• Option Payment ARM Mortgages: You have the option to make different types of monthly payments with this mortgage. For example, you may make a minimum payment that is less than the amount needed to cover the interest and increases the total amount of your loan; an interest-only payment, or payments calculated to pay off the loan over either 30 years or 15 years.
  • 40-Year Mortgages: You pay off your loan over 40 years, instead of the usual 30 years. While this reduces your monthly payment and helps you qualify to buy a home, you pay off the balance of your loan much more slowly and end up paying much more interest.

Questions to Consider Before Choosing a Specialty Mortgage:

  • How much can my monthly payments increase and how soon can these increases happen?
  • Do I expect my income to increase or do I expect to move before my payments go up?
  • Will I be able to afford the mortgage when the payments increase?
  • Am I paying down my loan balance each month, or is it staying the same or even increasing?
  • Will I have to pay a penalty if I refinance my mortgage or sell my house?
  • What is my goal in buying this property? Am I considering a riskier mortgage to buy a more expensive house than I can realistically afford?

Be sure you work with a REALTOR® and lender who can discuss different options and address your questions and concerns!

Source: National Association of REALTORS®

What to Do When the Sale Price Leaves You Short

If you’re thinking of selling your home, and you expect that the total amount you owe on your mortgage will be greater than the selling price of your home, you may be facing a short sale. A short sale is one where the net proceeds from the sale won’t cover your total mortgage obligation and closing costs, and you don’t have other sources of money to cover the deficiency. A short sale is different from a foreclosure, which is when your lender takes title of your home through a lengthy legal process and then sells it.

1. Consider loan modification first. If you are thinking of selling your home because of financial difficulties and you anticipate a short sale, first contact your lender to see if it has any programs to help you stay in your home. Your lender may agree to a modification such as: Refinancing your loan at a lower interest rate; providing a different payment plan to help you get caught up; or providing a forbearance period if your situation is temporary. When a loan modification still isn’t enough to relieve your financial problems, a short sale could be your best option if:

  • Your property is worth less than the total mortgage you owe on it.
  • You have a financial hardship, such as a job loss or major medical bills.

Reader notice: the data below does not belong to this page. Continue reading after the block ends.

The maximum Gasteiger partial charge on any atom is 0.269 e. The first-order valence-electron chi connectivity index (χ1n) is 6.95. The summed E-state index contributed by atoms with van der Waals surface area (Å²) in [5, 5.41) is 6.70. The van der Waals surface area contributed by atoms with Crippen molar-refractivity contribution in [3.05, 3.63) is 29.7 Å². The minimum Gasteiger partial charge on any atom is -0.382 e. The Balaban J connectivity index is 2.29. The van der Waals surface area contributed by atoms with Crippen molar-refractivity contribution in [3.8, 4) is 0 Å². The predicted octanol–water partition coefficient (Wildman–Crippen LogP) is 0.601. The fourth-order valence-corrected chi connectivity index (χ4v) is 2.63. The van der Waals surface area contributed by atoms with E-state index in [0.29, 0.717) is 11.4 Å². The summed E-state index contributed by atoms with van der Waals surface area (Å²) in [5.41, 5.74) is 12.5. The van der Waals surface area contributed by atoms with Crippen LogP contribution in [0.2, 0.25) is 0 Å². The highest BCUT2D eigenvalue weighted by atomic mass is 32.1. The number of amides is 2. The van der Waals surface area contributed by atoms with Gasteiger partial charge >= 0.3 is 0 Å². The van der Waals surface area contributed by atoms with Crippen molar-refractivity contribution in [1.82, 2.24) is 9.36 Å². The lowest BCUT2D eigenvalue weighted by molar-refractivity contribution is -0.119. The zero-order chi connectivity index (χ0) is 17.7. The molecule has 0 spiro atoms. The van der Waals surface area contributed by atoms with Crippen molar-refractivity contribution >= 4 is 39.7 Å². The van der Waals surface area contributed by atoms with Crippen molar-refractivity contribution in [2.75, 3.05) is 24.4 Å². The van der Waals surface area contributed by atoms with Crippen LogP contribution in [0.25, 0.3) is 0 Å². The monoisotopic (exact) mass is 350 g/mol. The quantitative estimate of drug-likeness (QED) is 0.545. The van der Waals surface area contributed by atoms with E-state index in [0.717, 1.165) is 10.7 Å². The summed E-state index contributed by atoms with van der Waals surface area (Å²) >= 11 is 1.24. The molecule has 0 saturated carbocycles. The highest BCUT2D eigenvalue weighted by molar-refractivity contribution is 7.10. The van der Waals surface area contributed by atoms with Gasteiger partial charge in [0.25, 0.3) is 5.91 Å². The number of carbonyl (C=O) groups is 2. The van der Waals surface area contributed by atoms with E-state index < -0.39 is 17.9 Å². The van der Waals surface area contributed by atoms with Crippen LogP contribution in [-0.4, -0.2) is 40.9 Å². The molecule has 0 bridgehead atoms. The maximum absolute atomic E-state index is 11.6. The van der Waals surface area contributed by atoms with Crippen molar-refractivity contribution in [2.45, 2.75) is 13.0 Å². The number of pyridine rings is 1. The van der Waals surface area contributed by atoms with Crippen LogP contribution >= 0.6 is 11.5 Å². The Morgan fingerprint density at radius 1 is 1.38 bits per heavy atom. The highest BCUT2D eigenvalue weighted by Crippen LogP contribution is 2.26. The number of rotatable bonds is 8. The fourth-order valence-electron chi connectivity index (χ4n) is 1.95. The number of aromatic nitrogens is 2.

• You have contacted your lender and it is willing to entertain a short sale.

2. Hire a qualified team. The first step to a short sale is to hire a qualified real estate professional and a real estate attorney who specialize in short sales. Interview at least three candidates for each and look for prior short-sale experience. Short sales have proliferated only in the last few years, so it may be hard to find practitioners who have closed a lot of short sales. You want to work with those who demonstrate a thorough working knowledge of the short-sale process and who won’t try to take advantage of your situation or pressure you to do something that isn’t in your best interest. A qualified real estate professional can:

  • Provide you with a comparative market analysis (CMA) or broker price opinion (BPO).
  • Help you set an appropriate listing price for your home, market the home, and get it sold.
  • Put special language in the MLS that indicates your home is a short sale and that lender approval is needed (all MLSs permit, and some now require, that the short-sale status be disclosed to potential buyers).
  • Ease the process of working with your lender or lenders.
  • Negotiate the contract with the buyers.
  • Help you put together the short-sale package to send to your lender (or lenders, if you have more than one mortgage) for approval. You can’t sell your home without your lender and any other lien holders agreeing to the sale and releasing the lien so that the buyers can get clear title.

3. Begin gathering documentation before any offers come in. Your lender will give you a list of documents it requires to consider a short sale. The short-sale “package” that accompanies any offer typically must include: 

  • A hardship letter detailing your financial situation and why you need the short sale
  • A copy of the purchase contract and listing agreement
  • Proof of your income and assets
  • Copies of your federal income tax returns for the past two years

4. Prepare buyers for a lengthy waiting period. Even if you’re well organized and have all the documents in place, be prepared for a long process. Waiting for your lender’s review of the short-sale package can take several weeks to months. Some experts say:

  • If you have only one mortgage, the review can take about two months.
  • With a first and second mortgage with the same lender, the review can take about three months.
  • With two or more mortgages with different lenders, it can take four months or longer.

When the bank does respond, it can approve the short sale, make a counteroffer, or deny the short sale. The last two actions can lengthen the process or put you back at square one. (Your real estate attorney and real estate professional, with your authorization, can work your lender’s loss mitigation department on your behalf to prepare the proper documentation and speed the process along.)